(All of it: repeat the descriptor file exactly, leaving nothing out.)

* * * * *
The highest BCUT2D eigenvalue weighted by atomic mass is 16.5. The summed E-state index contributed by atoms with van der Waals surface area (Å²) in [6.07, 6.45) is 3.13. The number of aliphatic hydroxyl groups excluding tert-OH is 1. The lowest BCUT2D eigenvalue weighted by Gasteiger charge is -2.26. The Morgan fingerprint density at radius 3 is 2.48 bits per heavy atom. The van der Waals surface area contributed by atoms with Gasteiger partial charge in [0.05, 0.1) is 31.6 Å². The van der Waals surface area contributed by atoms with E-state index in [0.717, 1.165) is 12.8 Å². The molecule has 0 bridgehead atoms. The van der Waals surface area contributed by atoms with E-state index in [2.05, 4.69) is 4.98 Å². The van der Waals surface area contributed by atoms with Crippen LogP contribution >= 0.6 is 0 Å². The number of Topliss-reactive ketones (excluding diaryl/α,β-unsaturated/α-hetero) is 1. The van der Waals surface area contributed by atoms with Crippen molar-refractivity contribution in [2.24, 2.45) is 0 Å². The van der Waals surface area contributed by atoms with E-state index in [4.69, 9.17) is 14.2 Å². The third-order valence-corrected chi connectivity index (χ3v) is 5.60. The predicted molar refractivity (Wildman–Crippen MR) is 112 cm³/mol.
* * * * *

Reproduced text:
The highest BCUT2D eigenvalue weighted by atomic mass is 16.5. The summed E-state index contributed by atoms with van der Waals surface area (Å²) in [6.07, 6.45) is 3.13. The number of aliphatic hydroxyl groups excluding tert-OH is 1. The lowest BCUT2D eigenvalue weighted by Gasteiger charge is -2.26. The Morgan fingerprint density at radius 3 is 2.48 bits per heavy atom. The van der Waals surface area contributed by atoms with Gasteiger partial charge in [0.05, 0.1) is 31.6 Å². The van der Waals surface area contributed by atoms with E-state index in [0.717, 1.165) is 12.8 Å². The molecule has 0 bridgehead atoms. The van der Waals surface area contributed by atoms with E-state index in [2.05, 4.69) is 4.98 Å². The van der Waals surface area contributed by atoms with Crippen LogP contribution >= 0.6 is 0 Å². The number of Topliss-reactive ketones (excluding diaryl/α,β-unsaturated/α-hetero) is 1. The van der Waals surface area contributed by atoms with Crippen molar-refractivity contribution in [2.24, 2.45) is 0 Å². The van der Waals surface area contributed by atoms with E-state index in [4.69, 9.17) is 14.2 Å². The third-order valence-corrected chi connectivity index (χ3v) is 5.60. The predicted molar refractivity (Wildman–Crippen MR) is 112 cm³/mol.